A growing number of mortgage lenders have begun to offer interest rates below one per cent, leading to claims that the market is facing a rate war.
Several banks and lenders are already dropping their rates to attract homebuyers and those seeking a remortgage, with both HSBC and Nationwide now offering mortgage rates below one per cent.
HSBC was the latest to do so, cutting the rate on its two-year fixed mortgage product for borrowers with equity or deposits of at least 40 per cent by 0.05 percentage points – bringing the overall rate to just .99 per cent.
This made it the first sub-one per cent deal the lender has launched since 2016.
This has since been followed by Nationwide Building Society, which announced a 0.99 per cent two-year fixed-rate mortgage to the same type of borrowers.
In both instances, a fee applies (£999 in HSBC’s example and £1,49 for Nationwide), which could increase the costs of arranging a mortgage.
One of the lowest mortgage rates made recently available is from The Co-operative Bank’s intermediary lending arm, Platform, which cut the rates on its 40 per cent deposit product to just 0.95 per cent.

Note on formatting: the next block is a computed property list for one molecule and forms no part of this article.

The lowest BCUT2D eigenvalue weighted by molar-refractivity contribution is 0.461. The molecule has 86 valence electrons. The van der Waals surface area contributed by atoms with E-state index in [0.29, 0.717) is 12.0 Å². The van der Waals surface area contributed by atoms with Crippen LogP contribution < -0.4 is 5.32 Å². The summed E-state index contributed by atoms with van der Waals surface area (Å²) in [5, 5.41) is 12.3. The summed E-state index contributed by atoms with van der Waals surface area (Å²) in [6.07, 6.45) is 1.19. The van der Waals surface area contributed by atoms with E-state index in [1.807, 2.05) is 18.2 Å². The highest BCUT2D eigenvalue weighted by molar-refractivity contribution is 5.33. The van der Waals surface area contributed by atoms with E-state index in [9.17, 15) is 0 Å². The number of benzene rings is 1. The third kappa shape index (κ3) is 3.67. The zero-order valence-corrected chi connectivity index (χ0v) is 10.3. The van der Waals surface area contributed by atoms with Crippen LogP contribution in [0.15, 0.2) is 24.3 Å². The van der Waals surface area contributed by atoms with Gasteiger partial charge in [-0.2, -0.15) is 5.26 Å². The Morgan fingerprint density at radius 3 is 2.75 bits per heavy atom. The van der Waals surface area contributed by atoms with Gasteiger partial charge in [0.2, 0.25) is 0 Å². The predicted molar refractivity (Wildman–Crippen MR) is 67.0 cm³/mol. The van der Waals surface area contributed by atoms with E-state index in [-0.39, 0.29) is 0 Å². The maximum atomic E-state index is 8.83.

A slew of lenders also now offer 0.99 per cent rates, including TSB, Santander, and Hinckley & Rugby Building Society, while Cumberland Building Society has a rate of 0.98 per cent.
Rachel Springall, a finance expert at Moneyfacts, has warned that “these rates don’t tend to last long and often have a shelf life”.
Moneyfacts previous data show that sub-one per cent fixed rates came onto the UK market in April 2017, and by October they were no longer available.
“We’re not talking about a long sustainable period,” said Springall. “We’re talking about a quick bout of excitement.”
These rates may be short-lived given the changes to the Stamp Duty Land Tax holiday from this month and rising inflation.
Finding a better mortgage deal is one way that savers can reduce their monthly outgoings to free up cash to invest elsewhere.
If you think you may be paying too much on your current mortgage deal then it may be time to seek independent financial advice.